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Parkinson’s Disease
Volume 2016, Article ID 8704910, 10 pages
http://dx.doi.org/10.1155/2016/8704910
Research Article

Using Tractography to Distinguish SWEDD from Parkinson’s Disease Patients Based on Connectivity

1Department of Electronic, Electrical and Computer Engineering, Sungkyunkwan University, Suwon 16419, Republic of Korea
2School of Electronic and Electrical Engineering, Sungkyunkwan University, Suwon 16419, Republic of Korea
3Center for Neuroscience Imaging Research (CNIR), Institute for Basic Science, Suwon 16419, Republic of Korea

Received 28 October 2015; Revised 3 February 2016; Accepted 10 February 2016

Academic Editor: Carlo Colosimo

Copyright © 2016 Mansu Kim and Hyunjin Park. This is an open access article distributed under the Creative Commons Attribution License, which permits unrestricted use, distribution, and reproduction in any medium, provided the original work is properly cited.

Abstract

Background. It is critical to distinguish between Parkinson’s disease (PD) and scans without evidence of dopaminergic deficit (SWEDD), because the two groups are different and require different therapeutic approaches. Objective. The aim of this study was to distinguish SWEDD patients from PD patients using connectivity information derived from diffusion tensor imaging tractography. Methods. Diffusion magnetic resonance images of SWEDD () and PD () were obtained from a research database. Tractography, the process of obtaining neural fiber information, was performed using custom software. Group-wise differences between PD and SWEDD patients were quantified using the number of connected fibers between two regions, and correlation analyses were performed based on clinical scores. A support vector machine classifier (SVM) was applied to distinguish PD and SWEDD based on group-wise differences. Results. Four connections showed significant group-wise differences and correlated with the Unified Parkinson’s Disease Rating Scale sponsored by the Movement Disorder Society. The SVM classifier attained 77.92% accuracy in distinguishing between SWEDD and PD using these identified connections. Conclusions. The connections and regions identified represent candidates for future research investigations.

1. Introduction

Parkinson’s disease (PD), the second most common neurodegenerative disease in the elderly, causes the loss of dopaminergic neurons in the brainstem, especially those in the substantia nigra [1]. Characteristic PD symptoms include resting tremor, rigidity, impaired voluntary movement, and cognitive impairment [2]. PD is typically diagnosed by criteria such as those of the United Kingdom’s Parkinson’s Disease Society Brain Bank [3]. However, about 10% of clinically diagnosed PD patients do not lose dopaminergic neurons in the brainstem and are classified as scans without evidence of dopaminergic deficit (SWEDD) [4]. SWEDD is a nuclear medicine term referring to patients with PD that show no evidence of dopamine transporter deficit. The etiology of SWEDD has been under debate; some consider it an early phase of PD, while others consider it a different disease [5]. Distinguishing between PD and SWEDD is important, as the two groups are potentially different and thus may require different therapeutic strategies.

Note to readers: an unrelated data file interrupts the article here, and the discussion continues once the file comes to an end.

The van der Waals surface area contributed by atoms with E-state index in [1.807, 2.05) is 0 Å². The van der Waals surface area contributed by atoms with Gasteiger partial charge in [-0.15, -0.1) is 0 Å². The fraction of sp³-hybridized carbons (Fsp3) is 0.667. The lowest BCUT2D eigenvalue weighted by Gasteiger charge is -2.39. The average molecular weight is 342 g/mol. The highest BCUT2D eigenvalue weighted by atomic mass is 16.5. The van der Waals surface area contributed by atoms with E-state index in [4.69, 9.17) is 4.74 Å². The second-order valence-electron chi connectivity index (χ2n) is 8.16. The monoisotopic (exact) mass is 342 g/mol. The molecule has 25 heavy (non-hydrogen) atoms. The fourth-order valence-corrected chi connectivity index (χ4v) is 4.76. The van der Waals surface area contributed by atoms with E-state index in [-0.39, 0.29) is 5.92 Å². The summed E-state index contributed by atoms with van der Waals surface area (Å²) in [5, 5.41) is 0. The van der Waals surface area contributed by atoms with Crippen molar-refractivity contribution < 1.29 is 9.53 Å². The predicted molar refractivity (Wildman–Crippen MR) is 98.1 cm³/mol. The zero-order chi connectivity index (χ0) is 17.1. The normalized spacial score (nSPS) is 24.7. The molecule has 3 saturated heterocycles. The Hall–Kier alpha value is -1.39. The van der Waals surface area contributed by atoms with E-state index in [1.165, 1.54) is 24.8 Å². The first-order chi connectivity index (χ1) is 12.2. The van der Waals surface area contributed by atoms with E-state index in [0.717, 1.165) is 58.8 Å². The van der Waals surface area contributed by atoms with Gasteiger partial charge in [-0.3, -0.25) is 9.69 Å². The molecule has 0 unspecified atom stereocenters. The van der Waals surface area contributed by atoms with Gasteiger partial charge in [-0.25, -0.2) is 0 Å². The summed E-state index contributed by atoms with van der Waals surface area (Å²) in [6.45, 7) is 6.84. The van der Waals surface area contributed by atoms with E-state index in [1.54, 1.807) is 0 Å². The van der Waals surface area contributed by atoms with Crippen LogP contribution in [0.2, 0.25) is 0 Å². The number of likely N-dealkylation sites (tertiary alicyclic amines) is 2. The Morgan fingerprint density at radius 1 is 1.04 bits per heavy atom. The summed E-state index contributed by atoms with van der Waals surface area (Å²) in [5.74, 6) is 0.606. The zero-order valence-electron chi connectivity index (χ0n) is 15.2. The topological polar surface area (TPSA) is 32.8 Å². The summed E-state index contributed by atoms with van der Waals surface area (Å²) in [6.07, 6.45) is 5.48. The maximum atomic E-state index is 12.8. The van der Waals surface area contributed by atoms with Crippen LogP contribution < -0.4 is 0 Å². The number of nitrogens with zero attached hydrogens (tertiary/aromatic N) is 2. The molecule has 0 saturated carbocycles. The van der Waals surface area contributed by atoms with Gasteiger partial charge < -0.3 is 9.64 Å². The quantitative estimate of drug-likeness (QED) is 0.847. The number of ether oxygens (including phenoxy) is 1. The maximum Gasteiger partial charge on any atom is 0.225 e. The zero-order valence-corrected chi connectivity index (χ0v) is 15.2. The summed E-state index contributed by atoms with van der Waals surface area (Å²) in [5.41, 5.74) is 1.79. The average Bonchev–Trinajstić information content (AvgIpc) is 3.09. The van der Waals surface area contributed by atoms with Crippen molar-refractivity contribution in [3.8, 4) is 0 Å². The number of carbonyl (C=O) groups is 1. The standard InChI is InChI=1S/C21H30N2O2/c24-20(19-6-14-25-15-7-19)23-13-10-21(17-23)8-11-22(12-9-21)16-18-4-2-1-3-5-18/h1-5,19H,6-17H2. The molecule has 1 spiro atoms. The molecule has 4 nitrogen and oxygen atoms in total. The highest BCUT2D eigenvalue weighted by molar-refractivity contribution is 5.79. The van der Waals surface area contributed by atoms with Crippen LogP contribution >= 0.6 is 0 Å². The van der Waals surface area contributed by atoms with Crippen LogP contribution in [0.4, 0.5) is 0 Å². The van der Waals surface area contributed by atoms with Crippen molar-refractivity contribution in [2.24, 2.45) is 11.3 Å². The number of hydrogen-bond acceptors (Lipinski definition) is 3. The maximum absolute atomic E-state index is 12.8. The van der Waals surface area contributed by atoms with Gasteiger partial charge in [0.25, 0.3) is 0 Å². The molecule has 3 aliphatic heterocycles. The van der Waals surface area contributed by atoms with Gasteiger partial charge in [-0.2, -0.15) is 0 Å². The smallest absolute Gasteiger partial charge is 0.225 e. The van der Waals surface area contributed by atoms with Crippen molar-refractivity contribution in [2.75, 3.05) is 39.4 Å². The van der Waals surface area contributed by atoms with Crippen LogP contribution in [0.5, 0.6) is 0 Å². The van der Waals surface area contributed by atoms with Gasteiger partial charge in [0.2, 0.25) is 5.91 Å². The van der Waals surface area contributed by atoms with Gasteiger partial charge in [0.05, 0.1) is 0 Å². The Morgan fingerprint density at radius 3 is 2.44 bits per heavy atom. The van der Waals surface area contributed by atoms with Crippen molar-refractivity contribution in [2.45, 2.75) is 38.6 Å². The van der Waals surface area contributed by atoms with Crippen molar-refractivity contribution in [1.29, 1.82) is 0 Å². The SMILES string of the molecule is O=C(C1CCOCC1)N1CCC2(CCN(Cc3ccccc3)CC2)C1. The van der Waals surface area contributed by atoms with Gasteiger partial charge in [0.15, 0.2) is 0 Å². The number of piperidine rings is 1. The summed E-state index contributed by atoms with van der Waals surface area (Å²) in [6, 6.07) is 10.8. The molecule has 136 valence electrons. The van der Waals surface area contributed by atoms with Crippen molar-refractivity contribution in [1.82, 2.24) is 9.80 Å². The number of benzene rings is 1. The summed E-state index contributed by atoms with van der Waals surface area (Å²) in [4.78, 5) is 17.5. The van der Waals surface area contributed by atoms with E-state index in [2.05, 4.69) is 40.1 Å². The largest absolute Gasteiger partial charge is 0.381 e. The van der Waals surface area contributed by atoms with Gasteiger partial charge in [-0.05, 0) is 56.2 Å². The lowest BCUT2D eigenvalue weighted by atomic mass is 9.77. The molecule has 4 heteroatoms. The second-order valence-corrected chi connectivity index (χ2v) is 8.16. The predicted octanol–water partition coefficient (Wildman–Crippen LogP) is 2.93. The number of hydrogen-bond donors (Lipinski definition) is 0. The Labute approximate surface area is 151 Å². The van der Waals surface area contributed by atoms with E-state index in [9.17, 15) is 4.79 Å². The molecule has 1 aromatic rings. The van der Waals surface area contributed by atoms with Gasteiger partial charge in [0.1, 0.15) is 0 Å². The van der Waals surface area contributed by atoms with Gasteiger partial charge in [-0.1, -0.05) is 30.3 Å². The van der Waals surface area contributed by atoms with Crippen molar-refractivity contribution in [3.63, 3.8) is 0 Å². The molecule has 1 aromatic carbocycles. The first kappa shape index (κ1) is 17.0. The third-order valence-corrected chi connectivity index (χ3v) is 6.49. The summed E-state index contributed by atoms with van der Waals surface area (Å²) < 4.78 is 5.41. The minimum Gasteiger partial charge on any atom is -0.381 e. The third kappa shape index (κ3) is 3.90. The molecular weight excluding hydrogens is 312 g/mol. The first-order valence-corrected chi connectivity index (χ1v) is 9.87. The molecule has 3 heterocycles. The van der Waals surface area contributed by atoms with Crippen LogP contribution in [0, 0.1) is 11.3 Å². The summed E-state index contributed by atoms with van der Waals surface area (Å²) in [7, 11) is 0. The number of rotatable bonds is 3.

Diffusion tensor imaging (DTI), an MRI imaging technique, quantifies in vivo neuronal fiber information using anisotropic water diffusion in the white matter. This approach has been used to differentiate between normal controls (NCs) and PD patients [68]. DTI has a few limitations and is unable to distinguish between efferent and afferent connections; however, it is the only practical option for assessing in vivo fiber information [9]. Raw data from DTI need to be processed with an algorithm in a process known as tractography so that relevant fiber information can be extracted [10]. Extracted fiber information is further analyzed with connectivity analysis, which is suitable for analyzing complex objects such as the brain. Connectivity derived from DTI is known as structural connectivity, because DTI is related to actual neuronal fiber connections between regions. Many studies have also derived brain connectivity information from resting state functional MRI (fMRI), which measures local brain activity based on the blood oxygen level-dependent (BOLD) effect [11].

Connectivity analysis requires that regions of interest (ROIs) are specified in order to explore correlations or connections among the regions. These ROIs can be specified by coregistering information from a predefined parcellation of the brain, which can be derived from structural or functional information [12]. Brain connectivity has been explored for analysis of motor-related regions previously known to be affected by PD [13]. Structural connectivity of cortico-cortical, cortical-subcortical, and subcortical connections in cortico-basal ganglia-thalamocortical (CBTC) connections was investigated in this study. Connectivity measures can be used to quantify group-wise differences and as biomarkers of important clinical variables in PD research. Many studies have successfully established group-wise differences between PD patients and NCs based on neuroimaging [2, 68, 1315]. However, less attention has been paid to differences between PD and SWEDD patients. Thus, the focus of this study was to quantify differences between PD and SWEDD patients based on connectivity information from DTI tractography.